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Education / Schools closed as teachers strike in dispute over pay

The picket line outside Brae High School on Thursday morning. Photo: Hans J Marter/Shetland News

MOST schools and nurseries in Shetland are closed today (Thursday) as teachers stage a strike across Scotland.

The only schools staying open are the Skeld and Cullivoe primaries, while only eight out of Shetland Islands Council’s 22 early learning and childcare settings are expected to be open.

The two local private nursery providers will also be open.

Two picket lines are organised in Shetland this morning – one in Brae and one at the Anderson High School in Lerwick.

School doors are staying shut due to a national strike organised by teaching union EIS over pay.

The latest pay offer for teachers amounted to an uplift of up to 6.85 per cent, but the EIS want to see a 10 per cent rise across the board.

It is the first national schools strike since the 1980s.

Ronnie Martin, EIS rep at the Brae Primary School, said on the picket line that teachers have been systematically underpaid since the start of austerity, are now being receiving at least 20 per cent less than what they should earn.

“Of course we understands that there are financial difficulties, but this predates the pandemic as we have been systematically underpaid for a long time,” he said.

“This ten per cent is only a fraction of what we feel we deserve – we long in the long term for restorative pay that would bring us back in line where we should be.

“We are a long way off from the more than 20 per cent down since the austerity measures started in 2008, so ten per cent may seem a lot in the current climate but it is really what we deserve.”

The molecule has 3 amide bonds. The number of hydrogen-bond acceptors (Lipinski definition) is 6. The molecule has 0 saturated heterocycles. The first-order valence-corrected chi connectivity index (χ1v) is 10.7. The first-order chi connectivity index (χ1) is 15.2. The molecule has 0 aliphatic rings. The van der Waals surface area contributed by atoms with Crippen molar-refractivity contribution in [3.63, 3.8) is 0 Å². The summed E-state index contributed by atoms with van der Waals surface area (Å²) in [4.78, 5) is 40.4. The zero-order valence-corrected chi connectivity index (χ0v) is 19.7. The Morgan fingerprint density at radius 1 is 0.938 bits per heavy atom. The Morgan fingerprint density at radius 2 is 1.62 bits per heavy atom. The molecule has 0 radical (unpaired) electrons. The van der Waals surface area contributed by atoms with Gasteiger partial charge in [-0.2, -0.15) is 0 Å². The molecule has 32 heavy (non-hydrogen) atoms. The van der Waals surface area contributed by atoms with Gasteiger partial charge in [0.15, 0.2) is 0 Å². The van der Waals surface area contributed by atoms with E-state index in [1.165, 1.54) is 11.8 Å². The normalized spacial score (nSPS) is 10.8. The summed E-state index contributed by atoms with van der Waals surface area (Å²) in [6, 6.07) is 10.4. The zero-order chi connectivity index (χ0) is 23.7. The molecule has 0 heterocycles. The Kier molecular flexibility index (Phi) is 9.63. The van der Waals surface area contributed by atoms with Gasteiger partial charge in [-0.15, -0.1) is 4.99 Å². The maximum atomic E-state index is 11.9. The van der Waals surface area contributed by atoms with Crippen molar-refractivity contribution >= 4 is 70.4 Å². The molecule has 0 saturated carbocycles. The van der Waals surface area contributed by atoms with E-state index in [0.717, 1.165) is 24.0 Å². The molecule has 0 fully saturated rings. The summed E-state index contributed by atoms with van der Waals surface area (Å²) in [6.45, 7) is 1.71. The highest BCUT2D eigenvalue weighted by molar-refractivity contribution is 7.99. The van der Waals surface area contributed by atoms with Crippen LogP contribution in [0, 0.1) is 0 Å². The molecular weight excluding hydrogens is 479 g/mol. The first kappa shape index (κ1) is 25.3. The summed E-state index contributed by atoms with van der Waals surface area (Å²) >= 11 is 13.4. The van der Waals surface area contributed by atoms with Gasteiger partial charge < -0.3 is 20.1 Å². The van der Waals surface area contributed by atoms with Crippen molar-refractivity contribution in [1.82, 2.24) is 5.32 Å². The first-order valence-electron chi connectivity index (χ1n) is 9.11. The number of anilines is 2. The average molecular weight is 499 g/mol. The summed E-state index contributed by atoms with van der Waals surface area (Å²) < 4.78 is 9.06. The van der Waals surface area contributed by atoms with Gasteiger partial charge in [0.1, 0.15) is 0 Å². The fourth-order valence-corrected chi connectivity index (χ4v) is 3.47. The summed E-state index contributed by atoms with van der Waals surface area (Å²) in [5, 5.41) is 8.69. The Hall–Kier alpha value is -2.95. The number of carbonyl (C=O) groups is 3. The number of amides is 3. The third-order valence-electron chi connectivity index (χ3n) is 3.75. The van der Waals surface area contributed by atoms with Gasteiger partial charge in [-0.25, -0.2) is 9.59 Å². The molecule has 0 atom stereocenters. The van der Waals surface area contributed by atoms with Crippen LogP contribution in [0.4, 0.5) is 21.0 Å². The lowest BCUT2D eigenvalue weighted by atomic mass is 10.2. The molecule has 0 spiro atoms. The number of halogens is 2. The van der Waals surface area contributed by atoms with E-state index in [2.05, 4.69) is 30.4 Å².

Local EIS rep Matthew Moss told Shetland News that the latest pay proposal was a “simply a poor/shoddy reheating of the previously rejected five per cent offer”.

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The Lerwick picket line. Photo: Hans J Marter/Shetland News

“The revised offer simply redistributes the money from the previous offer slightly differently,” he added.

“For 80 per cent of teachers, the revised offer is still for five per cent, exactly the same as the offer we rejected three months ago.

“This offer is an attempt to divide Scotland’s teachers – it will not succeed in doing so.

Shetland EIS rep Matthew Moss. Photo: Hans J Marter/Shetland News

“Any cuts to the education budget or any other public sector budget to fund a settlement would be the responsibility of the Scottish Government, and the Westminster Government to a great extent – there is no blame whatsoever upon Scotland’s teachers or the EIS.

“Members are extremely angry about their treatment by COSLA and the Scottish Government – today’s strike action is the result of broken promises to Scotland’s teachers.”

The Scottish Government said the latest pay offer was “progressive” and recognised the impact of the cost of living crisis on lower-paid teachers.

Education secretary Shirley-Anne Somerville said: “This is a fair offer which recognises that the cost of living crisis is the priority, with higher increases for staff on lower salaries.

“This is now the fourth offer that has been made. In the same time EIS have not changed their request for a 10 per cent pay increase – even for those on the highest incomes.

“I have been clear that we have limited room for manoeuvre. The financial situation for the Scottish Government is challenging and additional money for teacher pay means reduced public services elsewhere.”

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